For a lot of use, just marking the knob pointer with the voltage reading will be fine.
    Do you have any tools?
    These are very good value for money... https://www.ebay.com.au/itm/AN8002-...h=item3b10127a09:g:OQwAAOSwhHJbFk3t:rk:1:pf:0
    And get into the habit of wearing safety specs when soldering, and wash hands well after. I know a lot of people poo hoo the safety aspects but it does not hurt to be careful.
     
  10. dendad

    Well-Known Member

    Feb 20, 2016
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    And you may find you like playing with Arduinos. They are a great way to start learning to program.
    The "ASK manual" is a pretty good starter book and I believe it is now freely downloadable as it is a little dated. But well worth while having a look. An Arduino Uno clone can be had on Ebay for well under $10 and that is all you need to start with. Then you can add other parts to build up your application.
    This is one of my latest play things...
    https://www.thingiverse.com/thing:3419529 The web page linked to this has a very detailed explanation and you may find it interesting.
     
  11. MrSoftware

    Senior Member

    Oct 29, 2013
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    By your first post I'm guessing you're more interested in hardware than software. One possible way to go is one of those "100 in 1" or "200 in 1" type kits like Radio Shack used to sell back in the 1980's. Basically a handful of components on a board with instructions on how to connect them up into one of many possible circuits. Blinking lights, radio receiver, beeper, etc.. I'm not recommending this specific kit (I'm not familiar with it), but this is the idea, there must be a number of these around:

    https://www.robotshop.com/en/elenco...sRvV-IUYTTUFhTVERSgZxf5RMpszBx0kaApp3EALw_wcB

     
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  12. Levi Titan

    Thread Starter New Member

    Feb 10, 2019
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    I have bought 3 kits already: the official Arduino kit, RFID kit, and a kit from electronics club. In total it cost me approximately £100. I begun the Arduino project book today which only teaches basic components and basics I already learnt from this site.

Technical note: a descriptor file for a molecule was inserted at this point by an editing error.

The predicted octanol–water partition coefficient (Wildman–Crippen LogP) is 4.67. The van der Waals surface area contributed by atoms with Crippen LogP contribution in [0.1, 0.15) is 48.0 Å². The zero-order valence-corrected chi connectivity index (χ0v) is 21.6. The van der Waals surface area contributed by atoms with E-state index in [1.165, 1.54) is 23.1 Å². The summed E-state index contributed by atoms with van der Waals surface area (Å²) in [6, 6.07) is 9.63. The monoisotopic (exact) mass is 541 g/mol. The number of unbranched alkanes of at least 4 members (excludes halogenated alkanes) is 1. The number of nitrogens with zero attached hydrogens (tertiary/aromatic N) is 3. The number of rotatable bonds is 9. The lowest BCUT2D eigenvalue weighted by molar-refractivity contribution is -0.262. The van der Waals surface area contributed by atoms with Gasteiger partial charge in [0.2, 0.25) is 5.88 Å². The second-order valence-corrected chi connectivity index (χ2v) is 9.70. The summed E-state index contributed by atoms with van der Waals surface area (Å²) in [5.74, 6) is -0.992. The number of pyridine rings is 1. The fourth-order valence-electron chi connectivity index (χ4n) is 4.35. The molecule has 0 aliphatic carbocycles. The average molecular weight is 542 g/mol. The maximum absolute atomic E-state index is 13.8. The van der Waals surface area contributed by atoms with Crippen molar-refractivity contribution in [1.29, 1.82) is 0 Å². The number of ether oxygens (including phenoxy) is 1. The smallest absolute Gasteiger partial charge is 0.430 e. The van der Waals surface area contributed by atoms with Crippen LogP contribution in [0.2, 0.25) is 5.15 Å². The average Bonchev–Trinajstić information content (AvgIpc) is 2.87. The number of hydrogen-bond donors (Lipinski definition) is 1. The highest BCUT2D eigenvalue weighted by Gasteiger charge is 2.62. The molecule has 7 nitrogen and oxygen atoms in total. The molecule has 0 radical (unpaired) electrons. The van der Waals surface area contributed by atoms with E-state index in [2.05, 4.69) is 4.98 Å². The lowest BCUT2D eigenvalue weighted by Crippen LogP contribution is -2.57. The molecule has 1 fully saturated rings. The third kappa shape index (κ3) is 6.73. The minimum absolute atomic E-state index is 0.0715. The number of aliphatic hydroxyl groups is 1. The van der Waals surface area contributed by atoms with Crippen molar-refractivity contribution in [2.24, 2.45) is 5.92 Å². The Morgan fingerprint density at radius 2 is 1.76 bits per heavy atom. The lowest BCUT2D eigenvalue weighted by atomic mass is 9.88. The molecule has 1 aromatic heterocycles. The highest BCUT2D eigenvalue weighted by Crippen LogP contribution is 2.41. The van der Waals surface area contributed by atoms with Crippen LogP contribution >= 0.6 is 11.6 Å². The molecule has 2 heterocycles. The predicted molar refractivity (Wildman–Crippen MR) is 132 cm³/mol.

The website below has proper electronic projects that involve basic components and IC's. No microcontrollers are programming there. I think it's better if I do a combination of the two. Working my way up from basic components and analog to digital. While using microcontrollers, transducers and code for the Arduino projects.

    Mods Note:
    The commercial links was deleted.


    My youtube
     
  13. Wendy

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  14. pmd34

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    Feb 22, 2014
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  15. bertus

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  16. Levi Titan

    Thread Starter New Member

    Feb 10, 2019
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    Thank you everyone. I finally did it.

     
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  17. Levi Titan

    Thread Starter New Member

    Feb 10, 2019
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    Thank you everyone. I finally did it. I bought a new breadboard and it works on there. The first breadboard has the same setup but it doesn't work with the 555 timer. However I can light an LED. I'm not positive if the breadboards the problem or not. I really want to know what went wrong.

     
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  18. MrSoftware

    Senior Member

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    Follow your wires on each breadboard and draw out on paper what you see. It is 100x easier to compare circuits on paper than by looking at a pile of wires on the breadboard, especially when you're unsure of how things work.
     
  19. pmd34

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  20. dl324

    AAC Fanatic!

    Mar 30, 2015
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    Wire the circuit on the breadboard that didn't work and use a voltmeter to troubleshoot the problem. If you suspect bad breadboard contacts, you can use a continuity checker on the unpowered circuit.

    You need to use an oscilloscope if the signals are changing too quickly to use a DVM.